Ross liked the aroma of the new wave pools that were suddenly appearing, in theoretical form, everywhere. He’d seen the Webber pool and got in touch with Greg Webber. Then Kelly Slater’s “people.” When he was over in Europe, he swung by the Basque country to surf the Wavegarden lagoon, its proto testing pond.

He got in and, yeah, it one of those moments he says.

Taj Burrow was surfing the right (stars!), he was surfing the left, he kicked out and told Wavegarden, “I’m writing you a cheque. This is fucking amazing.”

Ross created the company Wave Park Group, brought in pals with various complimentary skills, and made a goal to create 10 Australian Wavegardens in 10 years. Ambitious?

Baby, he’s an investment banker. It seems positively… bearish! 

The website, (click here), reeks of corporate-speak, howevs, which stings the eyes. It’s like one of those forms you get when a new CEO swings into your company and he wants to know the company’s mission, it’s vision and values, all those things that are totally mainlined in the corporate world.

Here’s a taste from the site.


Our Values serve as a compass for our actions.

Innovation and Creativity We are leading innovators in the delivery of man-made surfing experiences
Service We satisfy and delight our guests
Authenticity We create real surfing waves in a safe and welcoming environment
Quality What we do, we do well
Passion and Teamwork We are committed to serve our guests in heart and mind
Integrity We will exhibit fairness and honesty at all times
Prosperity We will generate wealth by growing an economically sustainable business

Whatever, it’s only the meaningless platitudes companies throw on their sites to fill the obvious gap of not having a product yet. But maybe soon!

Ross, who’s just been to three cities in three days, says he doesn’t want to make any premature announcements, ’cause that leads to disappointment, and he’s right, and won’t until the first site is secured and the Development Approval has gone through whatever regional planning authority it’s dealing with.

That said, “we’d be disappointed if we don’t have something to people within 12 months, potentially quite a bit shorter than that,” he says.

What interests me, is the parks are going to be owned by Wave Park.

He ain’t sub-letting the Wavegarden technology.

They’ll buy or lease the site, buy all the Wavegarden pieces that’ll then be shipped to Australia, it’ll all get put together, a few months of testing, and away it goes.


Impotent Rage: The fake history of fake surf brand

Hollister gets its due (kind of) in the New Yorker!

Dave Eggers, not the one who used to win surf competition but the one who is a famous observationalist, wrote a story about Hollister in the newest New Yorker and it is good.

He begins, “The year I turned forty-three, I woke up one morning and thought it would be a good day to go to Hollister. I’d been seeing those hoodies around, and the place had been on my mind.”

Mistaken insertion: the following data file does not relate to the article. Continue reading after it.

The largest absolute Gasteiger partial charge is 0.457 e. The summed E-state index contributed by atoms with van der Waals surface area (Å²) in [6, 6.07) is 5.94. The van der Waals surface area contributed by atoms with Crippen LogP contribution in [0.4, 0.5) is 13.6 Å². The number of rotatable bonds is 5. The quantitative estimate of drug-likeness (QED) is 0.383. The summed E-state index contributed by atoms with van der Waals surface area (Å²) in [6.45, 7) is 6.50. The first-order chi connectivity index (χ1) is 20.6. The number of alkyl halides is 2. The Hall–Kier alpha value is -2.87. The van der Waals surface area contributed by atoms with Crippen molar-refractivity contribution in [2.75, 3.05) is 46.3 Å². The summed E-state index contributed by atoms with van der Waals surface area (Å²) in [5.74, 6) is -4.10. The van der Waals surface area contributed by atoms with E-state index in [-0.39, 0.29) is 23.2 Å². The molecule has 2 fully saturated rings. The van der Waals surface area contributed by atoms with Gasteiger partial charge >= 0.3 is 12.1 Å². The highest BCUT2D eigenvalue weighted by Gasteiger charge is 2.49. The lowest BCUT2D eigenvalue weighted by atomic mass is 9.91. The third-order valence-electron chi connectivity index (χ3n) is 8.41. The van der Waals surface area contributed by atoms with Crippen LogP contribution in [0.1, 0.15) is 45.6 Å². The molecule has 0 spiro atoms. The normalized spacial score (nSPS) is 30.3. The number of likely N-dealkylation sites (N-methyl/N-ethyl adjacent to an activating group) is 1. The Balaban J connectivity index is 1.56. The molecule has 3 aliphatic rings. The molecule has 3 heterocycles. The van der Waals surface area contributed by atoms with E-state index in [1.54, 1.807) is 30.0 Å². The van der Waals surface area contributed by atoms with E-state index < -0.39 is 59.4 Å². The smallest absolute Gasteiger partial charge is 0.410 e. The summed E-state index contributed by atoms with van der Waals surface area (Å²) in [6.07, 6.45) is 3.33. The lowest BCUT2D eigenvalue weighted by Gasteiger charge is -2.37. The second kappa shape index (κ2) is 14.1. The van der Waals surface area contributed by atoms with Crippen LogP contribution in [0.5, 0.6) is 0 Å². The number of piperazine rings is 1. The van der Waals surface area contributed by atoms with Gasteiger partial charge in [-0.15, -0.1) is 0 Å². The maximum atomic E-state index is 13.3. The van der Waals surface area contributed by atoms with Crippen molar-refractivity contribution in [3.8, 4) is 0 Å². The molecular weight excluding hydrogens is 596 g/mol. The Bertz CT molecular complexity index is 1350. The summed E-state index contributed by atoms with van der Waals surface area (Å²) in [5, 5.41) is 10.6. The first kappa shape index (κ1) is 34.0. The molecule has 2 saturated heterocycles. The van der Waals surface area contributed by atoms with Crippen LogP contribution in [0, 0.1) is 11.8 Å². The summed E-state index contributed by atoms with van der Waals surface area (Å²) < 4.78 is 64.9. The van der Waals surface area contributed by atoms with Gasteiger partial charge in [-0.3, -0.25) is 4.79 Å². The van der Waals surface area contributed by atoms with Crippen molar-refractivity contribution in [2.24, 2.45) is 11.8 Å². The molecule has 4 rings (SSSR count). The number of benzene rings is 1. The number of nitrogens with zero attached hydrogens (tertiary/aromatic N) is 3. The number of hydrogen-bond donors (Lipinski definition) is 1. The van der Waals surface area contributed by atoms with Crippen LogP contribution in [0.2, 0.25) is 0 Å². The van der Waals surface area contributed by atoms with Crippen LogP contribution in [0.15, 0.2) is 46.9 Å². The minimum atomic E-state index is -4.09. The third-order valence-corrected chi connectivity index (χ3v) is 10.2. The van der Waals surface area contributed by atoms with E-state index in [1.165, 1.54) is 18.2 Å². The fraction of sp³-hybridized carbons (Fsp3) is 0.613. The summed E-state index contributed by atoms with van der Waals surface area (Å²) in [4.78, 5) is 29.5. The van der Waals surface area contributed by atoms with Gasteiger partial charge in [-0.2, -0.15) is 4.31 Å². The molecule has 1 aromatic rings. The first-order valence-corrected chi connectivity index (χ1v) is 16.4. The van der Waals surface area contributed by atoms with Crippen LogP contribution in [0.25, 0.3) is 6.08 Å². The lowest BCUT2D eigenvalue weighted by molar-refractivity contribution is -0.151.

The piece meanders, quite beautifully, behind Eggers as he travels through inland agriculture California, juxtaposing the fortunes of the town named Hollister, a mere 42 miles east of Santa Cruz, with the brand.

The town is a fairly depressed, yet historically quaint, thing of 36,000 Latinos and aging whites founded in 1868.

The brand is way dumb, and not historically anything, founded in 2000 by Abercrombie and Fitch. It is completely unrelated to the town and Eggers discusses how it came to be named “Hollister” in the first place.

“For years, employees of Hollister stores, during orientation, were given the story…” he writes “…and it goes something like this: John M. Hollister was born at the end of the nineteenth century and spent his summers in Maine as a youth. He was an adventurous boy who loved to swim in the clear and cold waters there. He graduated from Yale in 1915 and, eschewing the cushy Manhattan life suggested for him, set sail for the Dutch East Indies, where he purchased a rubber plantation in 1917. He fell in love with a woman named Meta and bought a fifty-foot schooner. He and Meta sailed around the South Pacific, treasuring ‘the works of the artisans that lived there,’ and eventually settled in Los Angeles, in 1919. They had a child, John, Jr., and opened a shop in Laguna Beach that sold goods from the South Pacific—furniture, jewelry, linens, and artifacts. When John, Jr., came of age and took over the business, he included surf clothing and gear. (He was an exceptional surfer himself.) His surf shop, which bore his name, grew in popularity until it became a globally recognized brand. The Hollister story is one of ‘passion, youth and love of the sea,’ evoking ‘the harmony of romance, beauty, adventure.’”

He continues for a bit, poking at Hollister (the brand) in an old-man-not-realizing-he-is-old sort of way, suggesting, for example, the same sweatshirt can be purchased from Wal-Mart for $14.95 and is only $44.95 at Hollister because the word “Hollister” is stitched on. It is the same low-level rage parents have had for “youth brands” since the mid 1950s.

And then moves on, capturing what is happening to small town California with regards to immigration, racial relations, upward mobility etc. leaving Hollister (the brand) behind.

I only wish he would have gotten in a few more digs. Hollister is even beyond way dumb. Coopting surf lifestyle is one thing. Who really cares about that. But stealing Robb Havassy’s art, telling nursing mothers that it ain’t allowed in store, the systematic search of employees, discriminating against Muslims, people in wheelchairs, British veterans and South Koreans is entirely another.

Fuck Hollister.

(And read Eggers here!)